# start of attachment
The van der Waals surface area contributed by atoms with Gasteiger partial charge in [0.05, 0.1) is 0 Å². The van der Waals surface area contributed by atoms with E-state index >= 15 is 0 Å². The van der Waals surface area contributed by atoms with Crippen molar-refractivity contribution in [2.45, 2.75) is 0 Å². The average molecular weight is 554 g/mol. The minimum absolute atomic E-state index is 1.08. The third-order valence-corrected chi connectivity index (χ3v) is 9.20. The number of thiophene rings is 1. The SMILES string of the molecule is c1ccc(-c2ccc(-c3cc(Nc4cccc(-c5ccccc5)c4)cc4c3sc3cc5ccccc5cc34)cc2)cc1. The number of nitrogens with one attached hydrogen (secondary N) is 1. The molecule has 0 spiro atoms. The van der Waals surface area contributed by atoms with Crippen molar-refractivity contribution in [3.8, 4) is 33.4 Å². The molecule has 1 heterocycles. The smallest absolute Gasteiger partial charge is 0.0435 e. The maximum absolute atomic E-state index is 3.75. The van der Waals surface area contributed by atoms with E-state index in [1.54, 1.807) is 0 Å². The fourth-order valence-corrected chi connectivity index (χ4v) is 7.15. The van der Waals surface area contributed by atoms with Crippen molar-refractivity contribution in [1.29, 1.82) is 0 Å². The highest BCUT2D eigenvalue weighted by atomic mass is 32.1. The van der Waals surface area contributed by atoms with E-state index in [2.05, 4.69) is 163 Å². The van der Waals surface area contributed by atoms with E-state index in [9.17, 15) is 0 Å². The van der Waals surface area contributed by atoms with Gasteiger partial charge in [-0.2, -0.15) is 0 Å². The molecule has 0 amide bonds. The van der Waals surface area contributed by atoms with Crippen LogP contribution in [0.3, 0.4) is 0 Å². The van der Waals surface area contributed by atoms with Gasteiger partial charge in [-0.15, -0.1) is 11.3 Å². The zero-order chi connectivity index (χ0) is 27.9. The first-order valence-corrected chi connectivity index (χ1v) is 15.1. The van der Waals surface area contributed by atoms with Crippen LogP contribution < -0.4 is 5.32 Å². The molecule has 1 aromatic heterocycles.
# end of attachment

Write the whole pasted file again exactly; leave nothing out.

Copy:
The van der Waals surface area contributed by atoms with Gasteiger partial charge in [0.05, 0.1) is 0 Å². The van der Waals surface area contributed by atoms with E-state index >= 15 is 0 Å². The van der Waals surface area contributed by atoms with Crippen molar-refractivity contribution in [2.45, 2.75) is 0 Å². The average molecular weight is 554 g/mol. The minimum absolute atomic E-state index is 1.08. The third-order valence-corrected chi connectivity index (χ3v) is 9.20. The number of thiophene rings is 1. The SMILES string of the molecule is c1ccc(-c2ccc(-c3cc(Nc4cccc(-c5ccccc5)c4)cc4c3sc3cc5ccccc5cc34)cc2)cc1. The number of nitrogens with one attached hydrogen (secondary N) is 1. The molecule has 0 spiro atoms. The van der Waals surface area contributed by atoms with Crippen molar-refractivity contribution in [3.8, 4) is 33.4 Å². The molecule has 1 heterocycles. The smallest absolute Gasteiger partial charge is 0.0435 e. The maximum absolute atomic E-state index is 3.75. The van der Waals surface area contributed by atoms with E-state index in [1.54, 1.807) is 0 Å². The fourth-order valence-corrected chi connectivity index (χ4v) is 7.15. The van der Waals surface area contributed by atoms with Crippen molar-refractivity contribution in [1.29, 1.82) is 0 Å². The highest BCUT2D eigenvalue weighted by atomic mass is 32.1. The van der Waals surface area contributed by atoms with E-state index in [2.05, 4.69) is 163 Å². The van der Waals surface area contributed by atoms with E-state index in [9.17, 15) is 0 Å². The van der Waals surface area contributed by atoms with Gasteiger partial charge in [-0.2, -0.15) is 0 Å². The molecule has 0 amide bonds. The van der Waals surface area contributed by atoms with Crippen LogP contribution in [0.3, 0.4) is 0 Å². The van der Waals surface area contributed by atoms with Gasteiger partial charge in [-0.15, -0.1) is 11.3 Å². The zero-order chi connectivity index (χ0) is 27.9. The first-order valence-corrected chi connectivity index (χ1v) is 15.1. The van der Waals surface area contributed by atoms with Crippen LogP contribution < -0.4 is 5.32 Å². The molecule has 1 aromatic heterocycles.